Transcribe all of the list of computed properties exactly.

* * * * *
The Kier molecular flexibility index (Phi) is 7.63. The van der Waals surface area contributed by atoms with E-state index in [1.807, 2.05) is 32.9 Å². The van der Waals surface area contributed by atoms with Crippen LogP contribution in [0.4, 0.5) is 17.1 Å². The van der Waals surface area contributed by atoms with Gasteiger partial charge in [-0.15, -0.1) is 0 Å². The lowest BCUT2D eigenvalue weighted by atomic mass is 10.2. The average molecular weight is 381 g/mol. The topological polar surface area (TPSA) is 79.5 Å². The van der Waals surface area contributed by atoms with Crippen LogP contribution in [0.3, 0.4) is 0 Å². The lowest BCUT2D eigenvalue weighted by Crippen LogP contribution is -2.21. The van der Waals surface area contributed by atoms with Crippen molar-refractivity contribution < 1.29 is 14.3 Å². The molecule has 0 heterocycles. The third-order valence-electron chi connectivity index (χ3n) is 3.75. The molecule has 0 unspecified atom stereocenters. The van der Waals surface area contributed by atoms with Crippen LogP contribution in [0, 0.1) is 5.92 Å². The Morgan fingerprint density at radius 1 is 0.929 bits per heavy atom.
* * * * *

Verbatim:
The Kier molecular flexibility index (Phi) is 7.63. The van der Waals surface area contributed by atoms with E-state index in [1.807, 2.05) is 32.9 Å². The van der Waals surface area contributed by atoms with Crippen LogP contribution in [0.4, 0.5) is 17.1 Å². The van der Waals surface area contributed by atoms with Gasteiger partial charge in [-0.15, -0.1) is 0 Å². The lowest BCUT2D eigenvalue weighted by atomic mass is 10.2. The average molecular weight is 381 g/mol. The topological polar surface area (TPSA) is 79.5 Å². The van der Waals surface area contributed by atoms with Crippen LogP contribution in [0.3, 0.4) is 0 Å². The lowest BCUT2D eigenvalue weighted by Crippen LogP contribution is -2.21. The van der Waals surface area contributed by atoms with Crippen molar-refractivity contribution < 1.29 is 14.3 Å². The molecule has 0 heterocycles. The third-order valence-electron chi connectivity index (χ3n) is 3.75. The molecule has 0 unspecified atom stereocenters. The van der Waals surface area contributed by atoms with Crippen LogP contribution in [0, 0.1) is 5.92 Å². The Morgan fingerprint density at radius 1 is 0.929 bits per heavy atom.